12 December 2022

The Spirit of Service is strong among Pacific public servants where many regularly dedicate time to their communities beyond their paid work commitments. A project which has seen that dedication in action was the recent launch of the Tongan Language App, TAKAUA, at New Zealand’s Parliament. 

Wellington Tongan community leader, and Pacific Country Lead for Polynesia at the Public Service Fale, Tae Tu’inukuafe led the development of TAKAUA, which provides a mobile-phone-based app assistant for navigating both the Tongan language and culture, on behalf of the Wellington Tongan Leaders Council. 

Tae says it was an honour to work with so many people and organisations dedicated to seeing the vision become reality. She says it helps people master the Tongan alphabet, time, days months, numbers, phrases, proverbs, and hymns along with translation, vocabulary, and grammar. 

Figures from New Zealand’s 2018 census showed that only 12 percent of Tongans under 15 spoke the language in Aotearoa, a decline of 9 percent since 2006. TAKAUA was conceived to help arrest that fall. 

Princess Angelika Lātūfuipeka Tuku’aho and Tae Tu’inukuafe

New Zealand’s Ministry of Education provided key funding for the project and worked closely with the council while indigenous media specialist Kiwa Digital were the app developer and Te Kawa Mataaho | Public Service Commission’s own Raman Singh and wife Ishu provided design and technical support for the accompanying website, said Tae. 

Tonga’s High Commissioner to Australia, Princess Angelika Lātūfuipeka Tuku’aho, beamed in from Canberra to represent the Tonga Government and Royal Family, and to officially launch the TAKAUA app and the Wellington Tongan Leaders Council website. The princess congratulated everyone involved for their significant contribution to preserving Tonga’s culture and language.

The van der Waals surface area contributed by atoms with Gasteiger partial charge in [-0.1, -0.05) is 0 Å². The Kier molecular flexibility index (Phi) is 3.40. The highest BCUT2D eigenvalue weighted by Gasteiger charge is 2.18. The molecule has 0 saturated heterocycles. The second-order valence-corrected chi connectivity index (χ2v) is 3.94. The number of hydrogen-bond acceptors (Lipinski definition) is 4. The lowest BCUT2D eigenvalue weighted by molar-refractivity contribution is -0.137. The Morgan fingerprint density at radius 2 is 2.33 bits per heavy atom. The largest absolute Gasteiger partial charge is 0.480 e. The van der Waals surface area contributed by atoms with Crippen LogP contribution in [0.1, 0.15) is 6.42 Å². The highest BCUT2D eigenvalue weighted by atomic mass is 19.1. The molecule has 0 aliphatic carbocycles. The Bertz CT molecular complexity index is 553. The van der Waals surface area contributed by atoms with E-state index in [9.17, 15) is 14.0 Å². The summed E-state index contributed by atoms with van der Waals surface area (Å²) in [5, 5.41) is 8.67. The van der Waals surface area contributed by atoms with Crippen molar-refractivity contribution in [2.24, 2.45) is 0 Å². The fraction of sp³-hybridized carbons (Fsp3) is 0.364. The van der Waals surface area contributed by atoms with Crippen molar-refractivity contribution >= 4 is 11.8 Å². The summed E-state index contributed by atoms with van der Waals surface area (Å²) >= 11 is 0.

“Amazingly, the TAKAUA app will benefit learners to have easy access at no cost, learning at their own pace and time, learning at their own comfort from anywhere, and to enjoy a learning experience that is stimulating and amusing.”  

Kitiona Tauira and Public Service Fale’s Deputy Commissioner Tania Ott

The Public Service Fale’s Deputy Commissioner Tania Ott, was one of the first at the launch venue to download the app to her phone and remarked on its significance as a way of connecting with the tech savvy youth of the diaspora. 

“I love the ease of use and its simple and engaging interface that immerses you in the cultural context of the language.”

Meanwhile, host to the Parliamentary launch, Tonga born Member of Parliament Anahila Kanongata’a-Suisuiki, said TAKAUA is like a Tongan friend in your pocket or bag. 

“You know, we all have a smartphone these days and it gives you someone to check that your Tongan is correct. When your parents are busy or your family is busy, you can refer to the app. Well done to the Council, it was a lot of work by a lot of people. 

“And best of all, it’s a growing app. It will be added to. It’s alive.” 

Parliament’s Beehive Banquet Hall was also alive, but with the harmonies of Tongan hyms rejoicing the launch of the app and all who helped get it over the line.

Hana Tusa, Lead Advisor at the Ministry of Education, said the app’s development was made possible through the Pacific Education Innovation Fund and the Bilingual Immersion Resource Fund. 

“Funding was to ensure we supported learners to sustain and maintain Lea Faka-Tonga, the Tongan language,” said Hana. 

Kitiona Tauira from Pasifika Futures, a Whanau Ora Pacific health provider which has worked with the Council for nearly three years supporting Tongan families, also offered congratulations. 

“The creativity and vision they’ve shown in developing this app will benefit not only families here in Wellington but Tongans all over the world who want to reconnect with their language and culture. I’m really honoured to be here representing my organisation.” 

The launch of TAKAUA came at the end of Aotearoa New Zealand’s Uike Katoanga’i ‘o e lea faka-Tonga – Tonga Language Week in September. This year’s theme was Ke Tu'uloa 'a e lea faka-Tonga 'i Aotearoa, which means Sustaining the Tongan Language in Aotearoa. 


Anahila Kanongata’a-Suisuiki and Hana Tusa